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Presidential Horse Race 2016: Chris Christie dirigible plummets to earth, smothers his campaign

One day after the New Hampshire primary brought news that two more candidates are hanging it up in this year’s Republican presidential race.

First, Chris Christie is suspending his campaign after a disappointing sixth place finish in The Granite State. Like the announcements from Mike Huckabee, Rick Santorum and Rand Paul last week, Christie’s does not come as much of a surprise.

Hindenburg burningChristie pretty much put all his eggs in New Hampshire’s basket, and when they didn’t hatch, he realized it was time to move on.

Alex Isenstadt and Daniel Strauss of Politico report, “Christie had laid the groundwork for a hard push in New Hampshire long before the race kicked into high gear, but his candidacy was eclipsed by a large Republican primary field that sucked away voters from all angles. It was difficult for Christie to appeal to voters craving a blunt Republican with Donald Trump in the field. And for the voters looking to back an establishment-aligned candidate with political experience, Christie was crowded out by Sen. Marco Rubio, former Florida Gov. Jeb Bush, and Ohio Gov. John Kasich.”

Going into the 2016 campaign, it certainly appeared as though Christie would occupy a solid position among the potential group of establishment candidates. As a nationally well-known and generally well-liked (outside of New Jersey, perhaps) governor, he seemed like a good fit for Republicans searching for the right tough-talking moderate who’s managed to be elected twice in a deep blue state.

But there were always two sides to Christie’s story. First was the infamous “hug” that took place between Christie and the visiting Barack Obama a week before the 2012 election. Christie’s praise of Obama at the time is credited by some with helping the president overcome a negative public image as an out of touch overly partisan politician (which we all know he is).

Then there was the “Bridgegate” scandal, which was never firmly connected to Christie yet he was unable to completely disavow nonetheless.

More than anything, the New Jersey Governor could not provide a good reason for conservatives to back him over candidates such as Ted Cruz and Rand Paul. Meanwhile, establishment Republicans already had several choices that looked to be more palatable to a national electorate.

Christie’s sizable baggage and lack of conservative ideological foundation ultimately caused him to lose buoyancy in the Republican race. Like a dirigible suddenly falling back to earth, he just never seemed to be able to maintain altitude.

Sorry, I couldn’t resist. The Hindenburg disaster did take place in New Jersey, right?

The other candidate to back out yesterday is Carly Fiorina, who finished seventh in New Hampshire behind Christie and was most noteworthy lately for being left off last Saturday night’s debate stage.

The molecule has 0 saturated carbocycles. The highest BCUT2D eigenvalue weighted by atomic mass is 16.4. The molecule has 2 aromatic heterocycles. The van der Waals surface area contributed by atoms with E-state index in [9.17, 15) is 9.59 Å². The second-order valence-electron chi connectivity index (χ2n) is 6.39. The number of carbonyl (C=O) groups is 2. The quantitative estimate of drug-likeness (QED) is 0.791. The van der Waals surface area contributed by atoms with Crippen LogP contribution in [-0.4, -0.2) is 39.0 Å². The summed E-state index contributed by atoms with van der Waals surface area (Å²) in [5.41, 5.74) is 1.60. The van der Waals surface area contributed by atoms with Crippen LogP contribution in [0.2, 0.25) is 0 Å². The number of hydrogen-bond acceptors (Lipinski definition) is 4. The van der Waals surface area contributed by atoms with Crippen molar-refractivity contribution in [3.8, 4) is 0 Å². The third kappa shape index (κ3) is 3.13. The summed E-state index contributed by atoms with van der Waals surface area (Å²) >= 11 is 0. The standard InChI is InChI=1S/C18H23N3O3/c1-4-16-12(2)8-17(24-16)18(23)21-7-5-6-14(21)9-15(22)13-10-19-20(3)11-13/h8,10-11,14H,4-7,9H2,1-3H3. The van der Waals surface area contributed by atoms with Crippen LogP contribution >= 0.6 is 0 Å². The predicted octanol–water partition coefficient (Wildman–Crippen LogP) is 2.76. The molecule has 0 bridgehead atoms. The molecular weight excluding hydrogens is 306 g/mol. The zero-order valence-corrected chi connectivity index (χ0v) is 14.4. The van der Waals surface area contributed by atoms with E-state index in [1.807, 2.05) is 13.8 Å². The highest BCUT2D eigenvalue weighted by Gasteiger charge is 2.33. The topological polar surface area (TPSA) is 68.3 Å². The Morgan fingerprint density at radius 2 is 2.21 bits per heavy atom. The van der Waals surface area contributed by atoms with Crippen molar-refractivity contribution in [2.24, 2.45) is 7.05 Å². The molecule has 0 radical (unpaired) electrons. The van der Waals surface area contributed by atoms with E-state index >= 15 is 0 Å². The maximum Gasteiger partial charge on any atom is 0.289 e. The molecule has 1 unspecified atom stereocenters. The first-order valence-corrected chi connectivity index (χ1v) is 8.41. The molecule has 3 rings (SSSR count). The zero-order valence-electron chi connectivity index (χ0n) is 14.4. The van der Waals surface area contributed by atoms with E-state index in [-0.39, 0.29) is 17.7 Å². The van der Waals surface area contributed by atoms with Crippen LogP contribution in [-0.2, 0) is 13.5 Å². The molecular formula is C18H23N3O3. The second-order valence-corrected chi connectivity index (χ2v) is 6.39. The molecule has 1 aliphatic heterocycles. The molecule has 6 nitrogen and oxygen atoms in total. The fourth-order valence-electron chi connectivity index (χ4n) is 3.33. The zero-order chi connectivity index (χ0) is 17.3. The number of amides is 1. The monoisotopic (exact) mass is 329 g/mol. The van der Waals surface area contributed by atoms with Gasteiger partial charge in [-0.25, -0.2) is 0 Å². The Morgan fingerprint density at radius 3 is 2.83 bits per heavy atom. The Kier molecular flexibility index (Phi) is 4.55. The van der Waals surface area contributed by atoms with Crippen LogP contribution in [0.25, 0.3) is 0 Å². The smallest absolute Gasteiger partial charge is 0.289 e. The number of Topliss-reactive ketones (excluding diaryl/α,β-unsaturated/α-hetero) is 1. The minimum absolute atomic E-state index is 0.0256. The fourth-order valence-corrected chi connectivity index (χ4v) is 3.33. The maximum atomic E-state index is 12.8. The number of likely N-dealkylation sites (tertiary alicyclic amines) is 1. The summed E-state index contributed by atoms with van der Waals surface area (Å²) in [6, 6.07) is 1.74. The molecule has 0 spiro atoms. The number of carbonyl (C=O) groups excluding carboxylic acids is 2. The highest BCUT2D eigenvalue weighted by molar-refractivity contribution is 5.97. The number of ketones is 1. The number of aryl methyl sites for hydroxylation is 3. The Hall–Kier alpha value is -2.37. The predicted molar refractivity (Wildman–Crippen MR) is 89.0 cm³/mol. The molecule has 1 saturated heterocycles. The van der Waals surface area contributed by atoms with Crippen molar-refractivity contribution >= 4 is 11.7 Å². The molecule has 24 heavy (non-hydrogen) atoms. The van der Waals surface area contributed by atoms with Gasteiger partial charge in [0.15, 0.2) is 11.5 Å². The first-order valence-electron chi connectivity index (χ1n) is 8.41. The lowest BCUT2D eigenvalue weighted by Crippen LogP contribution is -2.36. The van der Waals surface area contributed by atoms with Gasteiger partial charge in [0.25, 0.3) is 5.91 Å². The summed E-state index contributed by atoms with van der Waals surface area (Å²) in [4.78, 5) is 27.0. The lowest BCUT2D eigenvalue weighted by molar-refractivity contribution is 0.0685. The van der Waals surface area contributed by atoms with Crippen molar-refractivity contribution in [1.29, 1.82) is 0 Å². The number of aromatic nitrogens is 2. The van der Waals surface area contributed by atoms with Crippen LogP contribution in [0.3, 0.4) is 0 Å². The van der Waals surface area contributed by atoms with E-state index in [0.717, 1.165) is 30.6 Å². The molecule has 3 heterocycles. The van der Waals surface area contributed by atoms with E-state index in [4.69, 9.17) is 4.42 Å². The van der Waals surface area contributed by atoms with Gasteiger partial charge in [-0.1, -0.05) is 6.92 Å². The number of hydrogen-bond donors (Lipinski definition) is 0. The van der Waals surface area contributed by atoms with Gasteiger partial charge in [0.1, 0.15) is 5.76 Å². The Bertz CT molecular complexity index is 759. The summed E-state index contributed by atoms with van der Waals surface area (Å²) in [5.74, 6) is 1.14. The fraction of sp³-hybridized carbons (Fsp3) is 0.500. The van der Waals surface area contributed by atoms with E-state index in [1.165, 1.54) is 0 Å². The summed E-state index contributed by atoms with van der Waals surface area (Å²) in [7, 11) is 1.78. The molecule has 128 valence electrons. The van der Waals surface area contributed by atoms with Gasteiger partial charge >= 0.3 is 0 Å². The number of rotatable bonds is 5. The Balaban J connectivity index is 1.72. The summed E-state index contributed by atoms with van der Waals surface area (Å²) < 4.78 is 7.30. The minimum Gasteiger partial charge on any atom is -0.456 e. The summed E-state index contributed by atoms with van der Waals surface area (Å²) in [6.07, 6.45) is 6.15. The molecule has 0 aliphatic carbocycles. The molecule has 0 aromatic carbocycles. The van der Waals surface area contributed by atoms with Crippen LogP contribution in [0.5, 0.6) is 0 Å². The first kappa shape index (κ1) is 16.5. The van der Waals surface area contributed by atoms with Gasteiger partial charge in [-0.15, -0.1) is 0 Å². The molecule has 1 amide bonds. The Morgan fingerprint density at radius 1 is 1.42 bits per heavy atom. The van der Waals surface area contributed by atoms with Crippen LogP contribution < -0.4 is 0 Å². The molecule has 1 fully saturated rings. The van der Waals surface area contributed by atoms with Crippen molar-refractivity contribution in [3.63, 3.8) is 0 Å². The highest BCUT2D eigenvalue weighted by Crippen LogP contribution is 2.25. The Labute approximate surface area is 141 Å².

Ben Kamisar of The Hill reports, “Republican presidential candidate Carly Fiorina has suspended her campaign one day after a poor showing in New Hampshire…

“Fiorina's candidacy maintained a significant focus on attacking Democrat Hillary Clinton, the only other female in the race. She sharply criticized Clinton's record as secretary of State and called on her to face prosecution repeatedly during debates.”

Kamisar points out Fiorina had recently indicated she’d stay in it for the duration of the race, but apparently changed her mind.

That’s wise, considering Carly’s likely out of money and never really established a “lane” to run in the first place. Like Christie, Fiorina used most of her time during the debates to lambast Hillary Clinton and Obama, which certainly got people riled up but couldn’t offer much else in terms of electoral appeal.

As one of the “outsider” candidates, Fiorina could have been much more forceful in criticizing the establishment of her own party. Instead she settled for more generic attacks on the Washington status quo. Her past record of supporting the Republican establishment’s position on almost every occasion also likely held her back with conservatives.

Fiorina proved to be a very talented politician. As the lone female candidate in the Republican field, she’ll likely get some consideration as a Vice Presidential running mate a few months from now. Beyond that, there should be a place for her in a Republican administration where she can use her considerable gifts to further the cause of reform.

I for one think she’d make a terrific White House Press Secretary. Wouldn’t the media love that?

Jeb Bush is under some delusion that he still has a shot in the 2016 race

Now that we’ve talked about the “dead” candidates in the campaign, it’s time to look at one of the nearly dead ones.

Only in 2016 could a sixth place finish in Iowa and a fourth place showing in New Hampshire give a candidate hope he’s still a part of the Republican presidential conversation – but that’s the case Jeb Bush is making for still being “alive” heading to South Carolina.

Tim Alberta of National Review writes, “There are still fundamental weaknesses, starting with his last name, that threaten to suppress any meaningful surge behind Bush’s campaign. But his allies believe the worst is behind them; that after a summer of fading poll numbers and rusty campaigning, and a fall of wobbly debate performances, the candidate has finally, in recent weeks, found his footing.”

Perhaps it was Jeb’s whopping 11% of the vote he won in New Hampshire which allowed him to come in .4% ahead of “Mr. Roboto,” Marco Rubio, that convinced him. It’s only natural that a 1300 vote margin over the guy who came in fifth in the miniscule New Hampshire primary would be enough for any reasonable politician to think he has a good shot at winning it all.